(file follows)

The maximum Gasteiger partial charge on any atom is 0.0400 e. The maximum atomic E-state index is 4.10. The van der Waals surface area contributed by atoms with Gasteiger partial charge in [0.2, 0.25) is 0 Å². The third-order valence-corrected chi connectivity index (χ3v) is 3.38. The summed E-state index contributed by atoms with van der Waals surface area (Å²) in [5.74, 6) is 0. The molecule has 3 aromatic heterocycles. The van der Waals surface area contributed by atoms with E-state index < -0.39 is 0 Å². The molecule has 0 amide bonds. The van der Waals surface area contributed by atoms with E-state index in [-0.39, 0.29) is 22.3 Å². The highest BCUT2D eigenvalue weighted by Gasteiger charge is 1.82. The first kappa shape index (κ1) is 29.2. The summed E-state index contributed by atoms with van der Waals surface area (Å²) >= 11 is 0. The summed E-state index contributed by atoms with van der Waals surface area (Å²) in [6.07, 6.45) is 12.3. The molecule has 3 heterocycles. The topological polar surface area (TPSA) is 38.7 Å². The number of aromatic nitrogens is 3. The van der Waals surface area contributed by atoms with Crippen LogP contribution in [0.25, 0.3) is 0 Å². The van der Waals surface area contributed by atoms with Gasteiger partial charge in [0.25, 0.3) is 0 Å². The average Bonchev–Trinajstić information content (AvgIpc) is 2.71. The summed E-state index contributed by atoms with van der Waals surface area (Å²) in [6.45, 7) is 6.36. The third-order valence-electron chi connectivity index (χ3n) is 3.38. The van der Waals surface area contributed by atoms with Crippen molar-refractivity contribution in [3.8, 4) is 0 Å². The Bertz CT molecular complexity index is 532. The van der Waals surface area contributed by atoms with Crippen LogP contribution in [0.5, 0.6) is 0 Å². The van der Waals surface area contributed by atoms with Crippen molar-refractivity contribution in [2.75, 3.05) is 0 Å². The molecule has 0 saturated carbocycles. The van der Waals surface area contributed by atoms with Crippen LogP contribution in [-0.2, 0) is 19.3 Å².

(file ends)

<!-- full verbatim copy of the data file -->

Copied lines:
The maximum Gasteiger partial charge on any atom is 0.0400 e. The maximum atomic E-state index is 4.10. The van der Waals surface area contributed by atoms with Gasteiger partial charge in [0.2, 0.25) is 0 Å². The third-order valence-corrected chi connectivity index (χ3v) is 3.38. The summed E-state index contributed by atoms with van der Waals surface area (Å²) in [5.74, 6) is 0. The molecule has 3 aromatic heterocycles. The van der Waals surface area contributed by atoms with E-state index < -0.39 is 0 Å². The molecule has 0 amide bonds. The van der Waals surface area contributed by atoms with E-state index in [-0.39, 0.29) is 22.3 Å². The highest BCUT2D eigenvalue weighted by Gasteiger charge is 1.82. The first kappa shape index (κ1) is 29.2. The summed E-state index contributed by atoms with van der Waals surface area (Å²) >= 11 is 0. The summed E-state index contributed by atoms with van der Waals surface area (Å²) in [6.07, 6.45) is 12.3. The molecule has 3 heterocycles. The topological polar surface area (TPSA) is 38.7 Å². The number of aromatic nitrogens is 3. The van der Waals surface area contributed by atoms with Crippen LogP contribution in [0.25, 0.3) is 0 Å². The van der Waals surface area contributed by atoms with Gasteiger partial charge in [0.25, 0.3) is 0 Å². The average Bonchev–Trinajstić information content (AvgIpc) is 2.71. The summed E-state index contributed by atoms with van der Waals surface area (Å²) in [6.45, 7) is 6.36. The third-order valence-electron chi connectivity index (χ3n) is 3.38. The van der Waals surface area contributed by atoms with Crippen molar-refractivity contribution in [3.8, 4) is 0 Å². The Bertz CT molecular complexity index is 532. The van der Waals surface area contributed by atoms with Crippen LogP contribution in [0.5, 0.6) is 0 Å². The van der Waals surface area contributed by atoms with Crippen molar-refractivity contribution in [2.75, 3.05) is 0 Å². The molecule has 0 saturated carbocycles. The van der Waals surface area contributed by atoms with Crippen LogP contribution in [-0.2, 0) is 19.3 Å².